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John Shadegg
Chair of the House Republican Policy Committee
In office
January 3, 2005 – January 13, 2006
LeaderDennis Hastert
Preceded byChris Cox
Succeeded byAdam Putnam
Member of the
U.S. House of Representatives
from Arizona
In office
January 3, 1995 – January 3, 2011
Preceded byJon Kyl
Succeeded byBen Quayle
Constituency4th district (1995–2003)
3rd district (2003–11)
Personal details
John Barden Shadegg

(1949-10-22) October 22, 1949 (age 71)
Phoenix, Arizona, U.S.
Political partyRepublican
Spouse(s)Shirley Lueck
ParentsStephen Shadegg
Eugenia Kerr
EducationUniversity of Arizona (BA, JD)
Military service
Allegiance United States
Branch/service United States Air Force
Years of service1969–1975
UnitArizona Air National Guard

John Barden Shadegg (/ˈʃædɪɡ/; born October 22, 1949) is a former U.S. Representative for Arizona's 3rd congressional district, serving from 1995 until 2011. He is a member of the Republican Party.

The district, numbered as the 4th District before the 2000 Census, includes much of northern Phoenix.

Early life, education and career

Shadegg is the son of the former Eugenia Kerr and Stephen Shadegg, both deceased. The senior Shadegg, a conservative political consultant and public relations specialist, supported Barry Goldwater's 1952, 1958, 1968, 1974, and 1980 U.S. Senate campaigns and worked with F. Clifton White and Peter O'Donnell to organize the Draft Goldwater Committee in the 1963–64 presidential campaign. Stephen Shadegg also served not as the national campaign manager for Goldwater in 1964—that post went to Denison Kitchel, also of Phoenix—but as the western regional director of the Goldwater forces. A prolific author, Stephen Shadegg was considered the person closest to Goldwater in their shared conservative philosophy.[1]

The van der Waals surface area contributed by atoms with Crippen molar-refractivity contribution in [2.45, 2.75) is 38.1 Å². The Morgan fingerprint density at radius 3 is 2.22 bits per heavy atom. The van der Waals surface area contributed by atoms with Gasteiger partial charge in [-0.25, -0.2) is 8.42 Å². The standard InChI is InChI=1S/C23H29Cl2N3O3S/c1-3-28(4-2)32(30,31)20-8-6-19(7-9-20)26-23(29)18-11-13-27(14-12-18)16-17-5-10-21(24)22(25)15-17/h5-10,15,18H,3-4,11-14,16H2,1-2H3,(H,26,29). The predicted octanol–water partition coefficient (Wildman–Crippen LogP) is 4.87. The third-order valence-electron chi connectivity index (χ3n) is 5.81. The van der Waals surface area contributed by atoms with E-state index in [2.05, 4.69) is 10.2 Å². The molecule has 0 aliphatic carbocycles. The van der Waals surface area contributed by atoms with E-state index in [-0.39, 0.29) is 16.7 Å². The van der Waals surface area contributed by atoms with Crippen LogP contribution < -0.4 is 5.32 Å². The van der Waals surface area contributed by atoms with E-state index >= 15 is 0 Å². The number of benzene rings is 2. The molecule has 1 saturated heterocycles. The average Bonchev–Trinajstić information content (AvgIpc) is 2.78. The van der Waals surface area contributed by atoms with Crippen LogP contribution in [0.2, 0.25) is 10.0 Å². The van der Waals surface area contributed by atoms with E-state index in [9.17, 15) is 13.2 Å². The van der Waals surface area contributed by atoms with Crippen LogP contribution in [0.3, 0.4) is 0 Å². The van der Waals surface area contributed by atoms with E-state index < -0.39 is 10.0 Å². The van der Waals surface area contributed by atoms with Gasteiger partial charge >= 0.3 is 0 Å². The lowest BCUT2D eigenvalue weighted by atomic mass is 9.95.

The Shadeggs are of partial Swiss descent.[2]

John Shadegg was born in Phoenix and received a Bachelor of Arts from the University of Arizona at Tucson in 1972 and a Juris Doctor from the University of Arizona Law School, also in Tucson, in 1975. He served in the Arizona Air National Guard from 1969 to 1975.

In 1975, he went to work for the law firm of Treon, Warnicke, Dann and Roush. Shadegg. In 1982, Shadegg led the re-election campaign of Robert Corbin, for Arizona Attorney General. The election was challenged with claims that Corbin buried the prosecution looking into the murder of organized crime investigative reporter Don Bolles which Corbin's former employer was suspected in. Shadegg served as Special Assistant Attorney General for Corbin between 1983 and 1990. He was also Corbin's chief lobbyist, where he was the point man for the impeachment of Gov. Evan Mecham.[3]